Helen's Story

Helen’s husband Mike sadly died at the hospice in March 2017. Mike was referred to Bolton Hospice for pain management after his cancer diagnosis in 2016.

"Mike was a big strapping guy with a heart of gold. He was lovely, a joker, always having banter with his grandchildren and he was a huge Manchester United supporter. He was a character, he certainly was! Took the mick out of everyone, but that was Mike.

Mike was diagnosed with oesophageal cancer last year. They couldn’t operate and he was too ill for chemotherapy. The doctor told us he had 3-6 months to live.

Mike came to Bolton Hospice for the first time in February after his GP referred him for pain management.

This is where my understanding of the hospice began to change, because I always thought hospice meant ‘dying’ – you go to a hospice to die. But that’s not the case. He came first of all to the inpatient unit for pain management because we couldn’t control the pain at home. It just wasn’t working. Almost immediately, the staff at the hospice had got his pain under control and after 2 weeks Mike seemed more like himself again. I can’t thank them enough for that. It is absolutely incredible what these doctors and nurses do.

He never wanted for anything. He had a beautiful room looking out onto the gardens and they treated him with the dignity that he deserved.

We got so much support from everybody, even Rinty the therapy dog! He loved seeing Rinty and the grandchildren even brought their dog to the hospice to see Grandad as well!

It was a home from home for him, he was comfortable and he felt safe.

After those 2 weeks of pain management, he came home and received excellent care from the Hospice At Home team and Macmillan nurses. Mike had told me he didn’t wanted to die at home because it would be too much for me to cope with afterwards. And he didn’t want to go to the hospital. So we kept him home for 3 weeks but his pain was getting worse. It was totally consuming and I hadn’t slept for days and days, it was just getting worse by the minute.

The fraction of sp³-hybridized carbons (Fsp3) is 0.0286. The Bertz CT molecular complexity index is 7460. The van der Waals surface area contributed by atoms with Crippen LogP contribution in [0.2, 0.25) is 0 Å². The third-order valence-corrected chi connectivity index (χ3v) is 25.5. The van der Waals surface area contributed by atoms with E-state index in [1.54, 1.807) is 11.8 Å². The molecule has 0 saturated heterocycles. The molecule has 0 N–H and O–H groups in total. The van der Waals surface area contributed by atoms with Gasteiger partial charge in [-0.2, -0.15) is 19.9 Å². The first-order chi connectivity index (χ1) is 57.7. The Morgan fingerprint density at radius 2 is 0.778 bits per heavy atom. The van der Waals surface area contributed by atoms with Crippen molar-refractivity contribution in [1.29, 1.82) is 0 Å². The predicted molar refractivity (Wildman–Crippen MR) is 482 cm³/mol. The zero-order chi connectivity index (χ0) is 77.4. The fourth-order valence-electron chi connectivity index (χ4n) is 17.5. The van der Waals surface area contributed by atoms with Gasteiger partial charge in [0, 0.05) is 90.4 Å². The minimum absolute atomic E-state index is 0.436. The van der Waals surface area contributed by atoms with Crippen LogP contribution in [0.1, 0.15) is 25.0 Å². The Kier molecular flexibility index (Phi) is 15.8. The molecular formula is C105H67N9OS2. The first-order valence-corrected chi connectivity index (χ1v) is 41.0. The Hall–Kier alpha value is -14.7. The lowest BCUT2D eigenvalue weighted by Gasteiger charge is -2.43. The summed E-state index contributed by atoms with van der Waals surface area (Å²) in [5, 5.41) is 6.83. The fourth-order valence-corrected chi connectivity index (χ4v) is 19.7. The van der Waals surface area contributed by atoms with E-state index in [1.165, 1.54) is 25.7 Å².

So, we made the decision to bring him back to the inpatient unit at the hospice. Mike was a lot happier. We were visiting him 24 hours a day, his grandson is a barber and he used to come and give him a shave, and his great granddaughter used to love coming to see grandad and sit on his bed and play with her dollies. It was just normal. I felt sorry for those nurses sometimes because there were so many of us in that room – dogs as well! But they never ever quibbled, never complained.

I had never experienced cancer on that level. I know you hear about it all the time, it’s out there and people are suffering. But to actually watch it, and see the kind of care and support these nurses provide every day, they are just incredible. I’ll never be able to thank them enough for how they looked after him.

I couldn’t have wished for him to have his last days anywhere else.

My hospice experience changed my perspective on what a hospice is all about. I think a lot of people, myself included at the time, have misconceptions of a hospice as just somewhere you go to die. But it’s not that at all because it does so many other things. The hospice didn’t just look after Mike, they looked after me and my whole family and supported us all throughout Mike’s illness. The care and support the hospice can offer a family like mine is second to none."

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